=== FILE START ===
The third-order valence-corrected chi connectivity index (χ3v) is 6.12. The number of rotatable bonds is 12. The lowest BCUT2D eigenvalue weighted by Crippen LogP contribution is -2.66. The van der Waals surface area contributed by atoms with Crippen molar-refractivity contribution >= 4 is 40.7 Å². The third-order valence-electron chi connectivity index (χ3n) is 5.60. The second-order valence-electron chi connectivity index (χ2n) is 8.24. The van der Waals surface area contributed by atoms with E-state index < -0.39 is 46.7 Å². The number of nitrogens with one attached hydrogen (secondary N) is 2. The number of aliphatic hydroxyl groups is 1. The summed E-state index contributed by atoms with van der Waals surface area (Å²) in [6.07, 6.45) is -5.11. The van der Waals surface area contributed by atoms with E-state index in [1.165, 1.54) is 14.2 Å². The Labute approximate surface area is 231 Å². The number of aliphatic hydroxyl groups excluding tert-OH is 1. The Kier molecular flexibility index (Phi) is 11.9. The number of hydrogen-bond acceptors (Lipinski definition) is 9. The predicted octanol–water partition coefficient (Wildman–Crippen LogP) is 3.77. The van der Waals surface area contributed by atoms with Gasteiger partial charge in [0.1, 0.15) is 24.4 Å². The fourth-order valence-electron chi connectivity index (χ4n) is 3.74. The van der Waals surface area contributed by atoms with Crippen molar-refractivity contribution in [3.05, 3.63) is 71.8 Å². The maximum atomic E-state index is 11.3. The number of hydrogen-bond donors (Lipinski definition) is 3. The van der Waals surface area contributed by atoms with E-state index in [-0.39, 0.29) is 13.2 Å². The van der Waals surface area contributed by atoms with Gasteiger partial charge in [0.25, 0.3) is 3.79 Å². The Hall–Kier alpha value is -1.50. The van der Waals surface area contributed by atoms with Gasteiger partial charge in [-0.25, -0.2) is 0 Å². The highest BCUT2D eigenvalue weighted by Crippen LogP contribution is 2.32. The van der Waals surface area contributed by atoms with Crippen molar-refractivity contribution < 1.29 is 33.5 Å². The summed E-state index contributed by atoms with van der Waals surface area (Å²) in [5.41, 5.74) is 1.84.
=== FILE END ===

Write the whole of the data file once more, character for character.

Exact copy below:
The third-order valence-corrected chi connectivity index (χ3v) is 6.12. The number of rotatable bonds is 12. The lowest BCUT2D eigenvalue weighted by Crippen LogP contribution is -2.66. The van der Waals surface area contributed by atoms with Crippen molar-refractivity contribution >= 4 is 40.7 Å². The third-order valence-electron chi connectivity index (χ3n) is 5.60. The second-order valence-electron chi connectivity index (χ2n) is 8.24. The van der Waals surface area contributed by atoms with E-state index < -0.39 is 46.7 Å². The number of nitrogens with one attached hydrogen (secondary N) is 2. The number of aliphatic hydroxyl groups is 1. The summed E-state index contributed by atoms with van der Waals surface area (Å²) in [6.07, 6.45) is -5.11. The van der Waals surface area contributed by atoms with E-state index in [1.165, 1.54) is 14.2 Å². The Labute approximate surface area is 231 Å². The number of aliphatic hydroxyl groups excluding tert-OH is 1. The Kier molecular flexibility index (Phi) is 11.9. The number of hydrogen-bond acceptors (Lipinski definition) is 9. The predicted octanol–water partition coefficient (Wildman–Crippen LogP) is 3.77. The van der Waals surface area contributed by atoms with Gasteiger partial charge in [0.1, 0.15) is 24.4 Å². The fourth-order valence-electron chi connectivity index (χ4n) is 3.74. The van der Waals surface area contributed by atoms with Crippen molar-refractivity contribution in [3.05, 3.63) is 71.8 Å². The maximum atomic E-state index is 11.3. The number of hydrogen-bond donors (Lipinski definition) is 3. The van der Waals surface area contributed by atoms with E-state index in [-0.39, 0.29) is 13.2 Å². The van der Waals surface area contributed by atoms with Gasteiger partial charge in [0.25, 0.3) is 3.79 Å². The Hall–Kier alpha value is -1.50. The van der Waals surface area contributed by atoms with Gasteiger partial charge in [-0.25, -0.2) is 0 Å². The highest BCUT2D eigenvalue weighted by Crippen LogP contribution is 2.32. The van der Waals surface area contributed by atoms with Crippen molar-refractivity contribution < 1.29 is 33.5 Å². The summed E-state index contributed by atoms with van der Waals surface area (Å²) in [5.41, 5.74) is 1.84.